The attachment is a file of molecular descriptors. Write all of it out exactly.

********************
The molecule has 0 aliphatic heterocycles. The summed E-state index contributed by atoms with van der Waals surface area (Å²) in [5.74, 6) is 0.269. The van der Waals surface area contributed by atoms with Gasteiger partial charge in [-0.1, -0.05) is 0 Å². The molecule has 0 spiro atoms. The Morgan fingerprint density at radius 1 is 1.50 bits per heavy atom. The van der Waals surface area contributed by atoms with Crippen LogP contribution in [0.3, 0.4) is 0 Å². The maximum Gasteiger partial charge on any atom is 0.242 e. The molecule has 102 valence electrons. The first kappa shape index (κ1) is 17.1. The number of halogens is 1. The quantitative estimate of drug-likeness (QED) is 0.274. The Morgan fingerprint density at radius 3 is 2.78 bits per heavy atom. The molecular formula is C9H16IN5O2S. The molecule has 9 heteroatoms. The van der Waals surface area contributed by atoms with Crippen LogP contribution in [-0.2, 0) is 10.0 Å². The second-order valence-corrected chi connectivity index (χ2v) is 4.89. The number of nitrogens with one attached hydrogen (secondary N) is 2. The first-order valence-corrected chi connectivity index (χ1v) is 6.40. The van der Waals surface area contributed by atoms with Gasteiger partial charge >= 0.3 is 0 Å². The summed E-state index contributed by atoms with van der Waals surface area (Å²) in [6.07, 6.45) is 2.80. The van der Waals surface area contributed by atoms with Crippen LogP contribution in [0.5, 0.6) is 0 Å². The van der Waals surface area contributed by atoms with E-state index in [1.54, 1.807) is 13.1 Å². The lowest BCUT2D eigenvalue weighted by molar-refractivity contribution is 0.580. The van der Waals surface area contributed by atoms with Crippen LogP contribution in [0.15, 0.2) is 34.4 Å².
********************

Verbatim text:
The molecule has 0 aliphatic heterocycles. The summed E-state index contributed by atoms with van der Waals surface area (Å²) in [5.74, 6) is 0.269. The van der Waals surface area contributed by atoms with Gasteiger partial charge in [-0.1, -0.05) is 0 Å². The molecule has 0 spiro atoms. The Morgan fingerprint density at radius 1 is 1.50 bits per heavy atom. The van der Waals surface area contributed by atoms with Crippen LogP contribution in [0.3, 0.4) is 0 Å². The maximum Gasteiger partial charge on any atom is 0.242 e. The molecule has 102 valence electrons. The first kappa shape index (κ1) is 17.1. The number of halogens is 1. The quantitative estimate of drug-likeness (QED) is 0.274. The Morgan fingerprint density at radius 3 is 2.78 bits per heavy atom. The molecular formula is C9H16IN5O2S. The molecule has 9 heteroatoms. The van der Waals surface area contributed by atoms with Crippen LogP contribution in [-0.2, 0) is 10.0 Å². The second-order valence-corrected chi connectivity index (χ2v) is 4.89. The number of nitrogens with one attached hydrogen (secondary N) is 2. The first-order valence-corrected chi connectivity index (χ1v) is 6.40. The van der Waals surface area contributed by atoms with Gasteiger partial charge >= 0.3 is 0 Å². The summed E-state index contributed by atoms with van der Waals surface area (Å²) in [6.07, 6.45) is 2.80. The van der Waals surface area contributed by atoms with Crippen LogP contribution in [0.5, 0.6) is 0 Å². The van der Waals surface area contributed by atoms with E-state index in [1.54, 1.807) is 13.1 Å². The lowest BCUT2D eigenvalue weighted by molar-refractivity contribution is 0.580. The van der Waals surface area contributed by atoms with Crippen LogP contribution in [0.15, 0.2) is 34.4 Å².